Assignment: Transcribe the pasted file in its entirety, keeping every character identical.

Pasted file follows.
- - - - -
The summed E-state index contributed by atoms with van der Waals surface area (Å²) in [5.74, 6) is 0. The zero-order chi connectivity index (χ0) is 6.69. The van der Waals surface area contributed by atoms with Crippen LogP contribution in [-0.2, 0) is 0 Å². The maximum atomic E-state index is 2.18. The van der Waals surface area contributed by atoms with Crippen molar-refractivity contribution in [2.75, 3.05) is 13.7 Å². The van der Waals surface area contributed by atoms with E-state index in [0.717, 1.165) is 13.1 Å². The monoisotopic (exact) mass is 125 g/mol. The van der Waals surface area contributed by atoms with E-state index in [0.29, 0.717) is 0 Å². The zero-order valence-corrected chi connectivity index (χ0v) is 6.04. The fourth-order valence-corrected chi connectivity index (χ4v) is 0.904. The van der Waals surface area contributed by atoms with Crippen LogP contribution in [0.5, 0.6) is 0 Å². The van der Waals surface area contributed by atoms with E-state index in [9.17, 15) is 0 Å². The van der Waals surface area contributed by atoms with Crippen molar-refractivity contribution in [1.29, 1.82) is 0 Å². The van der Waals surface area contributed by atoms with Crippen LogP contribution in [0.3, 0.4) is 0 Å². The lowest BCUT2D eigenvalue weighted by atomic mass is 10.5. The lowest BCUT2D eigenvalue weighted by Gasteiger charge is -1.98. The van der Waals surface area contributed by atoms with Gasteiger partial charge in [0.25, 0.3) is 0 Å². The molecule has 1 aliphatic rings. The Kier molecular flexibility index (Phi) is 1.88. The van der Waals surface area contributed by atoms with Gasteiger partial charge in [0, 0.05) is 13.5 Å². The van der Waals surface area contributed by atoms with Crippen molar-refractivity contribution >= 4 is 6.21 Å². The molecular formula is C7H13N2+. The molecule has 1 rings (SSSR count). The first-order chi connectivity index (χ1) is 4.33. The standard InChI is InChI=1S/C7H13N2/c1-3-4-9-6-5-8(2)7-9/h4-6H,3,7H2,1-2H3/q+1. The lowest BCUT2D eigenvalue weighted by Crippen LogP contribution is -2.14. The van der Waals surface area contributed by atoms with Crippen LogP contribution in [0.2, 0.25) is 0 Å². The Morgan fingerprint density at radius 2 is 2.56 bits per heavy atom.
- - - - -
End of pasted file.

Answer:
The summed E-state index contributed by atoms with van der Waals surface area (Å²) in [5.74, 6) is 0. The zero-order chi connectivity index (χ0) is 6.69. The van der Waals surface area contributed by atoms with Crippen LogP contribution in [-0.2, 0) is 0 Å². The maximum atomic E-state index is 2.18. The van der Waals surface area contributed by atoms with Crippen molar-refractivity contribution in [2.75, 3.05) is 13.7 Å². The van der Waals surface area contributed by atoms with E-state index in [0.717, 1.165) is 13.1 Å². The monoisotopic (exact) mass is 125 g/mol. The van der Waals surface area contributed by atoms with E-state index in [0.29, 0.717) is 0 Å². The zero-order valence-corrected chi connectivity index (χ0v) is 6.04. The fourth-order valence-corrected chi connectivity index (χ4v) is 0.904. The van der Waals surface area contributed by atoms with Crippen LogP contribution in [0.5, 0.6) is 0 Å². The van der Waals surface area contributed by atoms with E-state index in [9.17, 15) is 0 Å². The van der Waals surface area contributed by atoms with Crippen molar-refractivity contribution in [1.29, 1.82) is 0 Å². The van der Waals surface area contributed by atoms with Crippen LogP contribution in [0.3, 0.4) is 0 Å². The lowest BCUT2D eigenvalue weighted by atomic mass is 10.5. The lowest BCUT2D eigenvalue weighted by Gasteiger charge is -1.98. The van der Waals surface area contributed by atoms with Gasteiger partial charge in [0.25, 0.3) is 0 Å². The molecule has 1 aliphatic rings. The Kier molecular flexibility index (Phi) is 1.88. The van der Waals surface area contributed by atoms with Gasteiger partial charge in [0, 0.05) is 13.5 Å². The van der Waals surface area contributed by atoms with Crippen molar-refractivity contribution >= 4 is 6.21 Å². The molecular formula is C7H13N2+. The molecule has 1 rings (SSSR count). The first-order chi connectivity index (χ1) is 4.33. The standard InChI is InChI=1S/C7H13N2/c1-3-4-9-6-5-8(2)7-9/h4-6H,3,7H2,1-2H3/q+1. The lowest BCUT2D eigenvalue weighted by Crippen LogP contribution is -2.14. The van der Waals surface area contributed by atoms with Crippen LogP contribution in [0.2, 0.25) is 0 Å². The Morgan fingerprint density at radius 2 is 2.56 bits per heavy atom.